Roger Federer has admitted that realizing he would never win another Wimbledon title brought him to tears last summer.
The 41-year-old, who announced last week that he would retire after the ongoing Laver Cup, revealed that he collapsed after losing to Felix Auger Aliassime in the lead up to his final Wimbledon in 2021.
He fed on the majesty of his serve and was still able to come forward and win short points. But once his opponent had the upper hand in a rally, he couldn’t scramble the balls back for long.
“When I lost to Felix in Halle [in June 2021]I cried after the match [as] I knew I wasn’t going to win Wimbledon,” Federer explained. “You get to a point where you create too many moments to defend against certain players of the good level. [But] there is nothing left to defend. So I had to play extra offensively and just try to work my way through the games in this way.”
It may seem strange to imagine Federer – the male record holder for Wimbledon titles – having to “weasel” his way through matches, especially on grass. But looking back at that 2021 Wimbledon Championship, he needed a little help in his first round encounter with the clumsy Adrian Mannarino, who went ahead alone when Mannarino fell and sprained his knee as he led by two sets to one.
After more encouraging wins over Richard Gasquet, Cameron Norrie and Lorenzo Sonego, Federer’s singles career ended in the quarterfinals, where Poland’s Hubert Hurkacz stopped him in straight sets.
It’s a testament to the sport’s ruthlessness that Federer went out with a 6-0 bagel set, just as Donald Bradman registered a duck in his final innings and Usain Bolt sustained a hamstring in the 4x100m relay.
“The end of that game was one of the worst moments of my career because I felt really terrible,” said Federer. “It was over, the knee was gone and when I knew I had to confront the media in a short time right after, it was very difficult. But for me it is what it is. You know you can’t turn back time and say : ‘Oh, we should have changed this.’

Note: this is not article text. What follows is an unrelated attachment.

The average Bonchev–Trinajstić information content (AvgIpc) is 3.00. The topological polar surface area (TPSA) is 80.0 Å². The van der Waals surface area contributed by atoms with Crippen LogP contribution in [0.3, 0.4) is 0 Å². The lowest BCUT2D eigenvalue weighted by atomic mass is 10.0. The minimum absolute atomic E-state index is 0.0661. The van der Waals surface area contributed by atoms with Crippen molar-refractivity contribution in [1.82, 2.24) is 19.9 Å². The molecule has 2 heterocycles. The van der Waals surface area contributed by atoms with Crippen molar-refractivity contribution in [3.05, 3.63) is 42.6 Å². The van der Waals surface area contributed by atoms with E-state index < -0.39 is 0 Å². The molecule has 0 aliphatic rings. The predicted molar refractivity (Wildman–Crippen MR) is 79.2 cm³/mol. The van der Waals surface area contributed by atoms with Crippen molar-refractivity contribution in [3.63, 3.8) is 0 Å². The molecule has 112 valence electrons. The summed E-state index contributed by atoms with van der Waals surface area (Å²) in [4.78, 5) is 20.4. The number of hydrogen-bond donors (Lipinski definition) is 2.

“And that’s why I’m so happy that I’m on my left knee [which had undergone a similar operation four years earlier] I was able to come back and win three more slams, including that 2017 comeback win in Australia.
“Because I had a good experience with my left, I thought, ‘Okay, my right is a very similar operation. We’ll do that and maybe I’ll get another chance.’ Look, it wasn’t supposed to be, and then of course the last three years have been pretty tough. You’re dealing with it. When I go through rehab, the daily progress is small, but I want to be healthy for life. So it was well worth it.”
Federer admitted he regrets his decision to undergo surgery on his right knee in February 2020. As he told reporters at the O2 Arena this week, he never regained the smooth movement of yesteryear despite the best part of 18 months of rehab.
“When I came back [from the 2020 Australian Open] I was so unhappy with my knee and I had been unhappy for a number of years,” Federer explained. “So maybe I should have that surgery, maybe I shouldn’t have done it afterwards. I had played and that it would have exploded at some point.
“At that point, I was 100 percent convinced that this was the right thing to do. I did the surgery, it was successful, and six weeks later I have to do another one because something is wrong again. I mean, you just can’t predict things like this. There is always a risk when you open something. That’s why I always said, ‘It’s the beginning of the end once you’ve had surgery.’”